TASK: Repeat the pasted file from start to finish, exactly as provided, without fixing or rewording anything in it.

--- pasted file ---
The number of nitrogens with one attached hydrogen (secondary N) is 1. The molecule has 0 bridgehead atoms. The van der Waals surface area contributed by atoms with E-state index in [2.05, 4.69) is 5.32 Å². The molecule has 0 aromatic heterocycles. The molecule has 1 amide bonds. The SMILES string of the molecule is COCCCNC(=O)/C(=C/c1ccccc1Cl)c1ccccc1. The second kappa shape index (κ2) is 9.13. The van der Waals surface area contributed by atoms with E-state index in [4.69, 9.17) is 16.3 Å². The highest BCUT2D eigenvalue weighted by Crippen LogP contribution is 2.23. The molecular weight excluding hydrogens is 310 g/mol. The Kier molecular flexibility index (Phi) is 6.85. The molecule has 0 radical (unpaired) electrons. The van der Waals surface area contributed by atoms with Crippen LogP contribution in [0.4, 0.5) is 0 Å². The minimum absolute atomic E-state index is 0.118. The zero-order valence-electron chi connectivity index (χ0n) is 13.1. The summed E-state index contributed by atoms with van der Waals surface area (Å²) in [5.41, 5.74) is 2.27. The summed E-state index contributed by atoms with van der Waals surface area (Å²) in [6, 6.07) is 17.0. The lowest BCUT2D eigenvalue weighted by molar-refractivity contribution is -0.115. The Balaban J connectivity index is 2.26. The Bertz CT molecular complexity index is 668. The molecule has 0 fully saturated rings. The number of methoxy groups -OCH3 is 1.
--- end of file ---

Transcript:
The number of nitrogens with one attached hydrogen (secondary N) is 1. The molecule has 0 bridgehead atoms. The van der Waals surface area contributed by atoms with E-state index in [2.05, 4.69) is 5.32 Å². The molecule has 0 aromatic heterocycles. The molecule has 1 amide bonds. The SMILES string of the molecule is COCCCNC(=O)/C(=C/c1ccccc1Cl)c1ccccc1. The second kappa shape index (κ2) is 9.13. The van der Waals surface area contributed by atoms with E-state index in [4.69, 9.17) is 16.3 Å². The highest BCUT2D eigenvalue weighted by Crippen LogP contribution is 2.23. The molecular weight excluding hydrogens is 310 g/mol. The Kier molecular flexibility index (Phi) is 6.85. The molecule has 0 radical (unpaired) electrons. The van der Waals surface area contributed by atoms with Crippen LogP contribution in [0.4, 0.5) is 0 Å². The minimum absolute atomic E-state index is 0.118. The zero-order valence-electron chi connectivity index (χ0n) is 13.1. The summed E-state index contributed by atoms with van der Waals surface area (Å²) in [5.41, 5.74) is 2.27. The summed E-state index contributed by atoms with van der Waals surface area (Å²) in [6, 6.07) is 17.0. The lowest BCUT2D eigenvalue weighted by molar-refractivity contribution is -0.115. The Balaban J connectivity index is 2.26. The Bertz CT molecular complexity index is 668. The molecule has 0 fully saturated rings. The number of methoxy groups -OCH3 is 1.